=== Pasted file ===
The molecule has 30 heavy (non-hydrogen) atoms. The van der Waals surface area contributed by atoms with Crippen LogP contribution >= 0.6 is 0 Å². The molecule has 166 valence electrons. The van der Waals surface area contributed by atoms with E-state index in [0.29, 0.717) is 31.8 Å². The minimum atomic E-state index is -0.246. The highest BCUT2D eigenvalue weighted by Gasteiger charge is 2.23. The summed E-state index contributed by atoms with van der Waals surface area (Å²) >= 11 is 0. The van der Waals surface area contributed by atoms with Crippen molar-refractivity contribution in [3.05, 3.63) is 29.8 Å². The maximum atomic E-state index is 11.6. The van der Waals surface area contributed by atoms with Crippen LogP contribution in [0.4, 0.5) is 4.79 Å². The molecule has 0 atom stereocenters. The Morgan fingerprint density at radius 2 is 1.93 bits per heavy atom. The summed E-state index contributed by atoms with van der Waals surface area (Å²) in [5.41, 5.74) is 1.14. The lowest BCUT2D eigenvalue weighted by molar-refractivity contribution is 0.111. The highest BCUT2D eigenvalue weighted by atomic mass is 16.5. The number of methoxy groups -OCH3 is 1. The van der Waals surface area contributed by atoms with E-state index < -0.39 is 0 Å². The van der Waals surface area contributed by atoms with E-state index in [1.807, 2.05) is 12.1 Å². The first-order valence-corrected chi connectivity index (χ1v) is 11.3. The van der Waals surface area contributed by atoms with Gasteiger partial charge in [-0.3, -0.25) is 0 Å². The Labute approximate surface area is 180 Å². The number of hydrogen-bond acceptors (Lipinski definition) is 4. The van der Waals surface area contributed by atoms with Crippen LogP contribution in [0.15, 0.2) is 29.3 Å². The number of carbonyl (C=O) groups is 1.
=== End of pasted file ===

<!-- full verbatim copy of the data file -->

The molecule has 30 heavy (non-hydrogen) atoms. The van der Waals surface area contributed by atoms with Crippen LogP contribution >= 0.6 is 0 Å². The molecule has 166 valence electrons. The van der Waals surface area contributed by atoms with E-state index in [0.29, 0.717) is 31.8 Å². The minimum atomic E-state index is -0.246. The highest BCUT2D eigenvalue weighted by Gasteiger charge is 2.23. The summed E-state index contributed by atoms with van der Waals surface area (Å²) >= 11 is 0. The van der Waals surface area contributed by atoms with Crippen molar-refractivity contribution in [3.05, 3.63) is 29.8 Å². The maximum atomic E-state index is 11.6. The van der Waals surface area contributed by atoms with Crippen LogP contribution in [0.4, 0.5) is 4.79 Å². The molecule has 0 atom stereocenters. The Morgan fingerprint density at radius 2 is 1.93 bits per heavy atom. The summed E-state index contributed by atoms with van der Waals surface area (Å²) in [5.41, 5.74) is 1.14. The lowest BCUT2D eigenvalue weighted by molar-refractivity contribution is 0.111. The highest BCUT2D eigenvalue weighted by atomic mass is 16.5. The number of methoxy groups -OCH3 is 1. The van der Waals surface area contributed by atoms with E-state index < -0.39 is 0 Å². The van der Waals surface area contributed by atoms with E-state index in [1.807, 2.05) is 12.1 Å². The first-order valence-corrected chi connectivity index (χ1v) is 11.3. The van der Waals surface area contributed by atoms with Gasteiger partial charge in [-0.3, -0.25) is 0 Å². The Labute approximate surface area is 180 Å². The number of hydrogen-bond acceptors (Lipinski definition) is 4. The van der Waals surface area contributed by atoms with Crippen LogP contribution in [0.15, 0.2) is 29.3 Å². The number of carbonyl (C=O) groups is 1.